I’ve been told by more than one Spouse reader that I tend to ramble. This may be true. Let me just say the word “anvil” one more time, and we can get to the meat of this column: Anvil. OK, I’m good.

 rambler guy

So, anyway, the whole reason I didn’t want to be klonked with a church window anvil is because you guys have been clamoring for another contest—namely the Movie Mashup. In retrospect, I realize it’s been since last December since we mashed up some good movies, so here we go. Father John Connor, you’re now eligible to participate again. And thanks for the rosary beads.

 

If you recall, what we have here, fellow catnip cosmonauts, is a collection of famous lines from movies. However, quotes from two different movies have been squished together to make one line. Here’s a for instance: “What we got here is failure to phone home.” This is, quite obviously, a collision of “Cool Hand Luke” and “ET: The Extra-Terrestrial.” Get it? No? Okay, here’s another one: “My precious goes all the way to eleven.” That’s a combo platter of “Lord of the Rings” and “This is Spinal Tap.” Or as I call it, “Lord of the Spinal Rings.”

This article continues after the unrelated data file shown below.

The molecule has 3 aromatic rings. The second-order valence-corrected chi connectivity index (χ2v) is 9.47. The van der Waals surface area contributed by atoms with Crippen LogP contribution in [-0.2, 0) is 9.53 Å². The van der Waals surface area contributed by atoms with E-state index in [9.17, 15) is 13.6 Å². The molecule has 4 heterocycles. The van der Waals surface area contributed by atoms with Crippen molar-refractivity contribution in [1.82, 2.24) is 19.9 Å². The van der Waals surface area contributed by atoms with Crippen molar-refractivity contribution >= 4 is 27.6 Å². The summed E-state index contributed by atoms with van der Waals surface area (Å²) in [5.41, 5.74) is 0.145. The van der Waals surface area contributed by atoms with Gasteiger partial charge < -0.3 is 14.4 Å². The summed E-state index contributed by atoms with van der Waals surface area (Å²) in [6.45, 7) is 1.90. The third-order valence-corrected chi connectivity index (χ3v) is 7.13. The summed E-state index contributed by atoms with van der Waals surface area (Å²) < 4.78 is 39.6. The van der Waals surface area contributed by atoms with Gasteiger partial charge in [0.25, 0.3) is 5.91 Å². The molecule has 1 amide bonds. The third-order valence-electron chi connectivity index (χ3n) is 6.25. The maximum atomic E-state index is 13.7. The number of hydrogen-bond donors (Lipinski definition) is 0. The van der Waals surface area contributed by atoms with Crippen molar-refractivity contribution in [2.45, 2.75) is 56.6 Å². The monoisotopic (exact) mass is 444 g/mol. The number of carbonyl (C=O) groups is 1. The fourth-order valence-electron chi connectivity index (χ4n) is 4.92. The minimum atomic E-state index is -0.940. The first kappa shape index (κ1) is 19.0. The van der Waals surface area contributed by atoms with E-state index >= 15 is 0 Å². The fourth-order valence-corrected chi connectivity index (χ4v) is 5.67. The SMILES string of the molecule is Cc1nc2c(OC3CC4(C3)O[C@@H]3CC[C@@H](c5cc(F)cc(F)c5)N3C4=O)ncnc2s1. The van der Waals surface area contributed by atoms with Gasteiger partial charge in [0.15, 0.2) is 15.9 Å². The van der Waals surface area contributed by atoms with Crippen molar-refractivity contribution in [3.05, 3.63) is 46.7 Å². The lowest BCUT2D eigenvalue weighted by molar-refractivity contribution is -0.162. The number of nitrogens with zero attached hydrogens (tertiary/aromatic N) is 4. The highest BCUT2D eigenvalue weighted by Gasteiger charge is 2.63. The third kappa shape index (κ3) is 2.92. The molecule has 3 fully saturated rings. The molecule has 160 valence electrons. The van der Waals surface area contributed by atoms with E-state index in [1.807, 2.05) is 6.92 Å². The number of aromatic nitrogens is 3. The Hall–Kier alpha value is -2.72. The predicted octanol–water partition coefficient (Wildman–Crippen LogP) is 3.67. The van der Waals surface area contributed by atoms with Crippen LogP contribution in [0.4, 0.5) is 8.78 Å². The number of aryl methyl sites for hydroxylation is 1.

So. Below (or above if you’re reading this upside down) are 10 Movie Mashups. Your job, if you choose to accept it, is to tell moi what two movies got cozy and had relations to make the mixed-up quote. The first 18,427 people to respond with any cinderfella storysemblance of an answer win a genuine “Jesus is Coming, Hide the Bong” bumper sticker. If you get pulled over by the cops for displaying said bumper sticker, I will not be held accountable. E-mail moi at rogdude@mail.com with your best guesses. Void in Maine, Oshkosh, and in that little gin joint over by 5th Street. Ready? Set? Bang.